Chatting over Chai

I have just arrived back to my occasional perch at Portsmouth Museum after a lovely couple of hours with the Chat Over Chai group at the Havelock Community Centre.I have now delivered 8 talks to over 50s groups across Portsmouth in the last year. Each time, I talk about Milton Locks, touching on its history, its wildlife and the community engagement work taking place through the Milton’s Hidden Seashore project. I always leave plenty of time for questions and discussion and my favourite part is usually hearing about other people’s memories of their earliest experiences of nature. I have heard some hilarious anecdotes over the years; frog spawn in teapots, shore crabs escaping on buses, that sort of thing. All these stories, some rib tickling, others sad, capture my imagination, draw me in and teach me so much about the spectrum wildlife experiences enjoyed by different people I have met. It is magnificent to watch people’s faces change as recall childhood adventures and discoveries.

Today’s group were certainly no exception. The exciting thing about the Chat Over Chai group was that, for many of the members, their early encounters with nature took place a long way from Portsmouth. One lady spoke about fear associated with crossing bamboo bridges. Another recalled tree climbing and sailing home-made boats in Bangladesh. By a wonderful coincidence, we also sail mini boats at Milton Locks. The picture below is from an event where we did just that.

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Families at Locked in the Past, a story-telling event at Milton Locks as part of the Milton’s Hidden Seashore event on 29th July 2016, taken by Lianne de Mello.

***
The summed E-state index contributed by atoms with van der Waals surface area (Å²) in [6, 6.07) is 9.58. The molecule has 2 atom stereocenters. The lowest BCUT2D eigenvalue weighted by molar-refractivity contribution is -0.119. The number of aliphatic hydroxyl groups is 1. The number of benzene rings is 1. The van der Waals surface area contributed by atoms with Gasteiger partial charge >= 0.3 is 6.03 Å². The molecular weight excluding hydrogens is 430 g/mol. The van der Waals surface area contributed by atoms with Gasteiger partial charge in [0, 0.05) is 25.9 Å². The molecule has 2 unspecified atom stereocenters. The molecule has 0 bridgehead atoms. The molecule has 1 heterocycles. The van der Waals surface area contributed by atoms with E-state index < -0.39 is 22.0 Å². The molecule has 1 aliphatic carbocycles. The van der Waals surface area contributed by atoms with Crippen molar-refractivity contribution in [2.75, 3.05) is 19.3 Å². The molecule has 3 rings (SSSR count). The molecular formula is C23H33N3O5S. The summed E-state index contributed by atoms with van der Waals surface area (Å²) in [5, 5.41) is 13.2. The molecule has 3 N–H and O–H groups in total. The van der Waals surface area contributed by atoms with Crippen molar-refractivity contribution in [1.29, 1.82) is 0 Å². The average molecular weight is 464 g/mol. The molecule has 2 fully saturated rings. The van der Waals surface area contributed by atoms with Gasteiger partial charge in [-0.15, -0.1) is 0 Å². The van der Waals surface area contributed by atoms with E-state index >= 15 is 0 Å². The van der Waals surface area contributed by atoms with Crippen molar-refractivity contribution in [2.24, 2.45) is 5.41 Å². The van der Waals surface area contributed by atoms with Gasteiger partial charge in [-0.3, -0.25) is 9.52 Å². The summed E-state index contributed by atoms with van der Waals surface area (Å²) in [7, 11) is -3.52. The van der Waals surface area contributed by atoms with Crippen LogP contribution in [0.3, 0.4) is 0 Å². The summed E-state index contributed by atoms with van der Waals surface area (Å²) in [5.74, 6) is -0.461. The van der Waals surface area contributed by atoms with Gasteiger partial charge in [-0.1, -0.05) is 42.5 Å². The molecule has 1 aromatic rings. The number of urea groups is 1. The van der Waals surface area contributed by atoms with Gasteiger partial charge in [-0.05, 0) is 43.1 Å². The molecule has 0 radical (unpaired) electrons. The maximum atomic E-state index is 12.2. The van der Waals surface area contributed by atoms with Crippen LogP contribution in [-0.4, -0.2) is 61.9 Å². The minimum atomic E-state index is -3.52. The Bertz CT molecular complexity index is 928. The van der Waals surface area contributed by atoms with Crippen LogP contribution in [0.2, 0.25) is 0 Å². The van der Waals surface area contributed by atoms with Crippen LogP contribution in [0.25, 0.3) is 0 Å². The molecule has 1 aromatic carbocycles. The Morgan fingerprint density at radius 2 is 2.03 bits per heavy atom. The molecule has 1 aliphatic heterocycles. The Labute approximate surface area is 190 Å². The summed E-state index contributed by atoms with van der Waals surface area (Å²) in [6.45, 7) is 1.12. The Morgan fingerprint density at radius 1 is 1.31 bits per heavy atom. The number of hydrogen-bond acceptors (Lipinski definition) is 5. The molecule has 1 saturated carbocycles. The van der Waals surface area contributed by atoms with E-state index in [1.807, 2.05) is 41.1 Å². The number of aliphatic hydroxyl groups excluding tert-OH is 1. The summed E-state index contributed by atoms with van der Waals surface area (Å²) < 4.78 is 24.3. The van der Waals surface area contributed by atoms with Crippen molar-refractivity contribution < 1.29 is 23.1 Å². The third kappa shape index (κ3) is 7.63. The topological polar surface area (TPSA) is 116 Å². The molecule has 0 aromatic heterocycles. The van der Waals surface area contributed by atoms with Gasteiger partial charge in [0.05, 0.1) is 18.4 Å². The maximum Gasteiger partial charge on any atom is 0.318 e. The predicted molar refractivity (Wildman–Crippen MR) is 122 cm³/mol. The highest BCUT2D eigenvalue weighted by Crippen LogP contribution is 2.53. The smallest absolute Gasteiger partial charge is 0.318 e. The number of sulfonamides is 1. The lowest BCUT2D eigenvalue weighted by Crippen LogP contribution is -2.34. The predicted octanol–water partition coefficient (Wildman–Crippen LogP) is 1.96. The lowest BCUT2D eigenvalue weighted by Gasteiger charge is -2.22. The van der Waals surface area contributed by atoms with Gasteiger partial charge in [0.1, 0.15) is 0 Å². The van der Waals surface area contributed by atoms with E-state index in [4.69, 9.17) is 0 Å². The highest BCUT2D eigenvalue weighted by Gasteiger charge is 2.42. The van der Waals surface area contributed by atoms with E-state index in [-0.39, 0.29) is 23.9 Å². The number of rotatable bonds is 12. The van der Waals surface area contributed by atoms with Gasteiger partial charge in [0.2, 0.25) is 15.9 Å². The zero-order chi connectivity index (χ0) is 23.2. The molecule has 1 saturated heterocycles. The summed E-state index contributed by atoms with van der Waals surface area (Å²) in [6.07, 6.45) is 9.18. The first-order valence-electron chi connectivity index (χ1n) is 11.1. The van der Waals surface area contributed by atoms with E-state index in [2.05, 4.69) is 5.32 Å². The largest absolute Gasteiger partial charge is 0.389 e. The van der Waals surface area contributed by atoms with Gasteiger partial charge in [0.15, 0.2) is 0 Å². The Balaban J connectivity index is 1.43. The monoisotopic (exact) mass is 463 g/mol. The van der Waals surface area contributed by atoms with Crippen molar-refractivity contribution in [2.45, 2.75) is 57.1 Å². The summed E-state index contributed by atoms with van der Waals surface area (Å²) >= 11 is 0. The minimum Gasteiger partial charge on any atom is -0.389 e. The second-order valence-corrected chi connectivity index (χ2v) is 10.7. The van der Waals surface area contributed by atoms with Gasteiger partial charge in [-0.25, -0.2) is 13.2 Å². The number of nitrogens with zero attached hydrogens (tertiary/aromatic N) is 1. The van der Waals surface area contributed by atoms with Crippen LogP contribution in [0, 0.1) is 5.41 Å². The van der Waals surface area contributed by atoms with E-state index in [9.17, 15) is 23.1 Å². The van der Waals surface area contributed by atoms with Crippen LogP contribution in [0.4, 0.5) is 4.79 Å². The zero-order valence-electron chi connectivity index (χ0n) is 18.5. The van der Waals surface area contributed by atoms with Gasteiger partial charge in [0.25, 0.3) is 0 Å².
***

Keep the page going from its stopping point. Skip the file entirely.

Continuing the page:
If you have an early memory of wildlife or outdoor play, why not share it with Friends of Milton Locks. You could comment on this post or email jess.parsons@hiwwt.org.uk . I’d be delighted to hear from you.

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More photos from last week’s adventures and another invitation

Katy Seaman, one of our education volunteers and local mum has sent me a couple of photos of last week’s Go Wild event to share on the Friends of Milton Locks blog. Her family are expertly demonstrating some of the activities that were on offer. Lots of the work I deliver at Milton Locks is aimed at building parents’ confidence to take their children outdoors to play. It looks as though Dad, Gregg, is enjoying himself just as much as the children. Hopefully this will inspire more people to get out there and spend time with nature as the weather becomes kinder.

Gregg and Eliza by Katy SeamanSeaman family at Go Wild Katy Seaman

Today is an entirely different kettle-o-fish. I’m at Portsmouth Museum preparing for our Memories of Milton Locks oral history session. Between 2 and 4:30pm this afternoon, we are inviting people to pop in and share tales and photographs of the past at Milton Locks. The event is linked to the extraordinary Edward King exhibition in the Museum and promises to be an interesting and nostalgic event. If you remember Milton Locks in days gone by, why not pop in and see us. It will be quite a novelty for me to be working inside a building. I’ll have to remember to use my ‘indoor voice’ as parents and teachers often call it.